Ethics Corner: Truth to Be Found in Dirty Language?

Harold F. Schiffman haroldfs at
Wed Mar 15 02:26:29 UTC 2006

Ethics Corner: Truth to Be Found in Dirty Language?

Editors face a dilemma when prominent figures utter obscenities while
speaking on the record. Too many of them choose to sweep the dirt under
the rug. What's the friggin' idea?

By Allan Wolper

NEW YORK (March 14, 2006) -- It was good old-fashioned Democratic Party
politics. Nassau County Executive Thomas R. Suozzi told The New York Times
that Attorney General Eliot Spitzer had been running for governor for "a
[expletive] year and he hasn't ----." Not that readers would know what he
was actually saying. Still, Suozzi tried to take back whatever it was he
said. But Times reporter Patrick D. Healy wouldn't let him. A quote was a
quote was a quote. The paper of record would tell it like it was. Sort of.
"People were surprised he used that kind of language," Healy laughed,
confirming my suspicion that some of the blanks were expletive-deleted
slang expressions referring to a slang term for sex. "Suozzi's folks told
me that his mom wasn't happy."

Suozzi's mom might have known what her son had said, but no other
newspapers in New York State picked up the Jan. 14 story, according to
Healy. I believe they would have if the Times had not doctored Suozzi's
colorful comments. And that deprived New York voters of learning how
Suozzi behaves when things get down and dirty. Suozzi knew he had screwed
up. So he certainly wasn't going to repeat his mistake to other
newspapers. It reminded me of my first newspaper job, when a crusty old
editor refined my copy to clean up the barely comprehensible thoughts of a
New Jersey politician. I complained that it made the politician seem
smarter than he was, that it seemed unethical. My editor called it a "gift
of grammar."  The Times gave Suozzi the same kind of gift. It wasn't
Healy's fault. He was following his newspaper's policy.

In June 2004, Vice President Dick Cheney, standing on the Senate floor
during a photo session, told United States Sen. Patrick Leahy to "fuck
yourself." Reporting on the incident, the newspaper of record said Cheney
used an "obscene phrase to describe what he thought Mr. Leahy should do."
USA Today wrote Cheney told Leahy to "go (expletive) yourself."
Fortunately, The Washington Post was willing to pick up the slack. Why did
they do it? "Without the exact words, you would lose the power and the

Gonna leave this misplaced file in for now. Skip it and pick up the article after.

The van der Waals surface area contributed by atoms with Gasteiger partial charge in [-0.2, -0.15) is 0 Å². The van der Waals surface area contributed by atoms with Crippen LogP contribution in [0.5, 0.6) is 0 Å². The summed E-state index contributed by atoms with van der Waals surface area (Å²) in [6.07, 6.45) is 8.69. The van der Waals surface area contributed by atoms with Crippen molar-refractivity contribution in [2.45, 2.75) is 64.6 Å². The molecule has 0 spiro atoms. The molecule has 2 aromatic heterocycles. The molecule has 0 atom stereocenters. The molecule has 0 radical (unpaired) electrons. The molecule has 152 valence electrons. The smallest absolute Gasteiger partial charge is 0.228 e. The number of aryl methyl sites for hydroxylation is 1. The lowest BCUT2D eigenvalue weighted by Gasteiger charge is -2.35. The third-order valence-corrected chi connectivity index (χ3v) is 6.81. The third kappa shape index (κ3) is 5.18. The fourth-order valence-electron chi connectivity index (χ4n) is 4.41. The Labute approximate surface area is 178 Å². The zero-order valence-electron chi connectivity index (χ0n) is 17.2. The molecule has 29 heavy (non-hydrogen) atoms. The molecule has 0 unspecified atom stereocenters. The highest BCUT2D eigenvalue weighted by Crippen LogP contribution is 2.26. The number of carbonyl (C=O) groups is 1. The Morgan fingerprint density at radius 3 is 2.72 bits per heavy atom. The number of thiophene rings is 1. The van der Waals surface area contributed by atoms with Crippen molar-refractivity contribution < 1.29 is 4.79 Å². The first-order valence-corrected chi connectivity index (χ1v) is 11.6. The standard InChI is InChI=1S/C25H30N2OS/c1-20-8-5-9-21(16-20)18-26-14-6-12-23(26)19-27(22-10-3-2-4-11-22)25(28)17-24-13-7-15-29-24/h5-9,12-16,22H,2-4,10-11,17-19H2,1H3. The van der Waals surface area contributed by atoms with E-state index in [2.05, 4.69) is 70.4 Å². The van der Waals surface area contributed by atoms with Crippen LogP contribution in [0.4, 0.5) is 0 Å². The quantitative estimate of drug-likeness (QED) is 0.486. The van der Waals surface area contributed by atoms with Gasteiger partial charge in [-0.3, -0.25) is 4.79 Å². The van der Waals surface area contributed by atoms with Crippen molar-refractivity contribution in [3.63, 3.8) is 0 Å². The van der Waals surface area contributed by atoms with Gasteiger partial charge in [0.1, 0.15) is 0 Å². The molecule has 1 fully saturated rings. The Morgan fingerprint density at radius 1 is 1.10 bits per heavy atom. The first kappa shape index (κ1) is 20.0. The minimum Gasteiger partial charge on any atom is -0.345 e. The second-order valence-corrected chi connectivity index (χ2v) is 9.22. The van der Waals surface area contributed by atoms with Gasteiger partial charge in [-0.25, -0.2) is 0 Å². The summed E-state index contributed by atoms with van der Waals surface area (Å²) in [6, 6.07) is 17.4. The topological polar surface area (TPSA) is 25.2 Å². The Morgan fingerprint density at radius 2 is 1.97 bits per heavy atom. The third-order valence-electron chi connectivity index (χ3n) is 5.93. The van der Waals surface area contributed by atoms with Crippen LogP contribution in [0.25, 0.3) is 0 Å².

news value of the exchange," Liz Spayd, assistant managing editor of
national news, told Washingtonian.

Newspapers know it's unethical to clean up the language of the people they
cover. But they convince themselves they're doing the right thing. They're
family newspapers. They're worried about their children seeing it. "I was
shocked to see how sensitive American ears are," said Jeffrey Dvorkin,
ombudsman for National Public Radio, who migrated here from the Canadian
Broadcasting System. Dvorkin noted that NPR also passed on Cheney's
comments. "But we were wrong. I would have used it." It doesn't matter
whether a newspaper is published in a blue or red state.  The
Anti-Profanity Language Cops are always out in force. But there are ways
to thwart them. Mike Needs, public editor for the Akron (Ohio) Beacon
Journal, managed to get the phrase "son of a bitch" into an April 2004
column after it was censored out of a "Doonesbury" cartoon in the paper.
"You are reading that word here, in this column, because presumably you
understand that it is gosh darned difficult to write about certain words
without using them," he wrote.

Needs recently told me the Beacon Journal has used some variation of the
word "bitch" 410 times since 1985. He wasn't sure about how damning that
was, since his paper also covers dog shows. But the Beacon-Journal almost
went all the way when it reported that Akron Mayor Donald Plusquellic had
"used the F word" when berating a parking attendant. And Needs didn't have
to explain it. The dictionary euphemism for the F word is "friggin'" or
"frickin',"  according to several slang dictionaries. Connie Coyne, reader
advocate for The Salt Lake Tribune, said one of the paper's columnists
regularly used the word "friggin'" to dress up his copy without any
reaction from her readers. "I didn't get any complaints," Coyne chuckled,
a reference to the fact her red state was viewed as somewhere to the right
of Hawaii. "But we got some editors who didn't appreciate it, and they
made him stop."

The word "frickin'" recently made its way into the New York Times. David
Carr, the paper's columnist on newspaper issues, managed the feat when he
reprised the comments New Orleans Mayor C. Ray Nagin made on the Oprah
Winfrey show during Hurricane Katrina. "They have people standing out
there, have been in the frickin' Superdome for five days watching dead
bodies, watching hooligans killing people, raping people," Carr accurately
quoted Nagin as saying.

And no one made a stink.

Allan Wolper (letters at

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